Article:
Kauffman believes that Darwin was not wrong as much as there are things he simply could not have known, like the self‐organizing properties of complex systems and the role of genetics in evolution. In the postmodern period, other scientists have modified Darwinian orthodoxy in light of Post‐Darwinian findings and discoveries." [Varela, Myth to Memes]

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PostSubject: Re: Active Nihilism Mon Dec 09, 2013 12:02 pm

Wow!!

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PostSubject: Re: Active Nihilism Mon Dec 09, 2013 12:04 pm

Language as a Memetic Virus.

Quote :
"The literary universe that Burroughs inhabits has forsaken the idea of the almighty Author relying on the power of language to arrive at some essential truth about the human condition. The structural integrity of the vortex is gone, replaced by the postmodernist view of language as an unruly, mutating entity whose power to signify lies beyond the control of the author.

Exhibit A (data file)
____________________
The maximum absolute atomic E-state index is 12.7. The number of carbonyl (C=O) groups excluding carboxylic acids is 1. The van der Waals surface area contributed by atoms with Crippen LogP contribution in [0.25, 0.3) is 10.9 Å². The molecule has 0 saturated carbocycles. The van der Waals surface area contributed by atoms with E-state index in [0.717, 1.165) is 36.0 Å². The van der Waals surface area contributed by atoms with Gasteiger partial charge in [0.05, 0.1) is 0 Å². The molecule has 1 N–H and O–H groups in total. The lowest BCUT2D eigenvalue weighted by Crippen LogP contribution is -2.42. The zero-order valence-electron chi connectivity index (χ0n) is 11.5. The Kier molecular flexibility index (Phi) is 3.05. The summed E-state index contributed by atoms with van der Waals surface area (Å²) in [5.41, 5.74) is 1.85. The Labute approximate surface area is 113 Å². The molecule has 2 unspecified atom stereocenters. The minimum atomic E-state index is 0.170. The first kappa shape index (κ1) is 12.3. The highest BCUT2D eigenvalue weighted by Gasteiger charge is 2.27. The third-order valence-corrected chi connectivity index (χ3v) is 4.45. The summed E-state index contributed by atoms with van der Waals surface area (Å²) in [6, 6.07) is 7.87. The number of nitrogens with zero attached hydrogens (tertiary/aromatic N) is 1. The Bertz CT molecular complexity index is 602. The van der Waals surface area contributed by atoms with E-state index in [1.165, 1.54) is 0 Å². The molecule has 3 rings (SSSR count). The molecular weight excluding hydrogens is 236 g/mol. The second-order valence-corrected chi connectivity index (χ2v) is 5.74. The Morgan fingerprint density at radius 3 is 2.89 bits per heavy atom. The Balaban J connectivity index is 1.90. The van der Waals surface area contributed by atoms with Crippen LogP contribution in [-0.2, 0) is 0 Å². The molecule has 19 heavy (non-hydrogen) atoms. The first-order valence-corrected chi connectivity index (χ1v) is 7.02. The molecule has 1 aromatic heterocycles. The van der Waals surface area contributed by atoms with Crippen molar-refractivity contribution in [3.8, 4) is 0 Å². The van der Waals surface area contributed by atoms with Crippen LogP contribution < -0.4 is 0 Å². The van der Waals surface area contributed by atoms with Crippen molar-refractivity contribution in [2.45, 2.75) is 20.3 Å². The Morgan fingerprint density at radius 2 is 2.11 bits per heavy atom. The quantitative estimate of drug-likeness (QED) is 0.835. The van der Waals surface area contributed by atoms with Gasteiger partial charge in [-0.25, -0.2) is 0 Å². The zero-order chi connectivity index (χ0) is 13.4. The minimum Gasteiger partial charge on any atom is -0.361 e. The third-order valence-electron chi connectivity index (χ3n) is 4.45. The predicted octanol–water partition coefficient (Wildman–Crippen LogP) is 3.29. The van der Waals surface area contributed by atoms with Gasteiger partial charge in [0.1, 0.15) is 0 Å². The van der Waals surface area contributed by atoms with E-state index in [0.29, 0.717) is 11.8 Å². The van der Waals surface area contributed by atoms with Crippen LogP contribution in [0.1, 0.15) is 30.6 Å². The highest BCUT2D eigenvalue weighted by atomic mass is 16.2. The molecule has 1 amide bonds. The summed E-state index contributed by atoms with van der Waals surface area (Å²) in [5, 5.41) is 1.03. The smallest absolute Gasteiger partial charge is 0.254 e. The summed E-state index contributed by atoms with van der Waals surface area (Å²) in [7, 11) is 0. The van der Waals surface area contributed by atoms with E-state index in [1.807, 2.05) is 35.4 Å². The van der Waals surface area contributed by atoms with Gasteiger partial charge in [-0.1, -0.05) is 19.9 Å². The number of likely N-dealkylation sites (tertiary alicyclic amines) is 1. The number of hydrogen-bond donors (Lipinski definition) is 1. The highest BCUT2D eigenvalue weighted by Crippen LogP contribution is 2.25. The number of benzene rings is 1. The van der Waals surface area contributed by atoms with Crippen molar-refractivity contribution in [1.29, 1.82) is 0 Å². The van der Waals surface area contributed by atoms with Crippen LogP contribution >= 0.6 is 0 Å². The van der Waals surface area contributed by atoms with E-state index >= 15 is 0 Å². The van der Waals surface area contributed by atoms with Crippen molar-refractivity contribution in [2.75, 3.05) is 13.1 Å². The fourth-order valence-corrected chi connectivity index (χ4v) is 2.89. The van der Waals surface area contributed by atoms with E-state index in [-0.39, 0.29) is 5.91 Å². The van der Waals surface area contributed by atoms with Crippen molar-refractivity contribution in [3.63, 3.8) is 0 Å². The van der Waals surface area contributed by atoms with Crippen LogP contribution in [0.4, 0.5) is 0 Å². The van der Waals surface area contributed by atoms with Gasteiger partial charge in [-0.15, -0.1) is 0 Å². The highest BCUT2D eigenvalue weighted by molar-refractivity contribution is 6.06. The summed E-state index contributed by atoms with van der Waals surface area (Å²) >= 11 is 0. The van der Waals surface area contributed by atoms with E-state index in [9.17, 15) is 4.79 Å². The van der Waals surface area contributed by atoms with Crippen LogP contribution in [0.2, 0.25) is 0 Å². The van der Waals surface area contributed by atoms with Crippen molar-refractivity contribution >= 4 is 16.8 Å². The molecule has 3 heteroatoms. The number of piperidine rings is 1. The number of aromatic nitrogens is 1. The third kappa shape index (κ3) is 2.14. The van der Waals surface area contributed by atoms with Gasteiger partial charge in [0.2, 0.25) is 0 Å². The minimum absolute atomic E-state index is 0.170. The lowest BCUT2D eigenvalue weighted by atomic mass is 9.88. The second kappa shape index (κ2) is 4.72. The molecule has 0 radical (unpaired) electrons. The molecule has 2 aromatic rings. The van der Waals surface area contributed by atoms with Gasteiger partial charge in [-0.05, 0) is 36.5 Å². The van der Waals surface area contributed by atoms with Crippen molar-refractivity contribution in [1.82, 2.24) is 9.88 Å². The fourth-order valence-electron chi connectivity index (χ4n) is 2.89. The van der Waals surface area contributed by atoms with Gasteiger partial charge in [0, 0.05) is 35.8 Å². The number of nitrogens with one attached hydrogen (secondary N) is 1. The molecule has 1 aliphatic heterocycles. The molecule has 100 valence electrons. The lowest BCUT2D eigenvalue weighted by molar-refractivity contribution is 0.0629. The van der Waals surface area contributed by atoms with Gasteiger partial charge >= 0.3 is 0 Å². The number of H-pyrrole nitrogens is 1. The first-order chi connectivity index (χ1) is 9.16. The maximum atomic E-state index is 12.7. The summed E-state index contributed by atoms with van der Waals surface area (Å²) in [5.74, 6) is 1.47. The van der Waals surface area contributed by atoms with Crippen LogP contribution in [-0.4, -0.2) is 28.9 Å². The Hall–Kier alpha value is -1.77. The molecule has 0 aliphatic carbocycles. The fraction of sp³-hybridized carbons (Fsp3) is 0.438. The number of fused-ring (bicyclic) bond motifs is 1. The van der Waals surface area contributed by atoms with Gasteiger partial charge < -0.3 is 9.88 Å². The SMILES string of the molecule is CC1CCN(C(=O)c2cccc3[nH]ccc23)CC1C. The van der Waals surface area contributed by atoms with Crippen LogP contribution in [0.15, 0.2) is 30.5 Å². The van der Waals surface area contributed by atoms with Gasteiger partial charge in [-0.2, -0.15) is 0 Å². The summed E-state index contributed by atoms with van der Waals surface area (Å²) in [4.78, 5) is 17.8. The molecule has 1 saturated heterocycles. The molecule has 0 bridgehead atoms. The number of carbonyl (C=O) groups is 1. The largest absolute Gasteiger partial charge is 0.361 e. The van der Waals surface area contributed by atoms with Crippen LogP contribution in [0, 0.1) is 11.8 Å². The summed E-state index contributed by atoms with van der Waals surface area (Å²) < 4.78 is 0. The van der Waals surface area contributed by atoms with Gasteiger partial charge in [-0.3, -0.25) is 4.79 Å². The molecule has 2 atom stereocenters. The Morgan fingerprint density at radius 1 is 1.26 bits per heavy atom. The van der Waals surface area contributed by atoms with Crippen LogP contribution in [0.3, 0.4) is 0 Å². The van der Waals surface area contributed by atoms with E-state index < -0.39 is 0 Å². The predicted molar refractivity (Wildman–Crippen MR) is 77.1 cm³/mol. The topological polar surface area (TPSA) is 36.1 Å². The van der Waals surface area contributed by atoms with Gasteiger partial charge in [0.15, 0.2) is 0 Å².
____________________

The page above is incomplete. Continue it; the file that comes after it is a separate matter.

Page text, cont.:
"We are all tainted with viral origins. The whole quality of human consciousness [. . .] is basically a virus mechanism." (Cities of the Red Night 25)

"I have frequently spoken of word and image as viruses or as acting as viruses, and this is not an allegorical comparison. It will be seen that the falsifications in syllabic Western languages are in point of fact actual virus mechanisms. The IS of identity is in point of fact the virus mechanism [. . .] The categorical THE is also a virus mechanism, locking you in THE virus universe. EITHER/OR is another virus formula. It is always you OR the virus, EITHER/OR. This is in point of fact the conflict formula which is seen to be an archetypical virus mechanism."(Word Virus 312)


For William Burroughs, identity is ultimately a symptom of parasitic invasion, the expression within the subject of forces originating from outside: ʺlanguage is a virus from outer space.ʺ Long before Richard Dawkins theorized about ʺselfish genesʺ and coined the term ʺmemesʺ to describe units of cultural transmission, William Burroughs understood that words were viruses.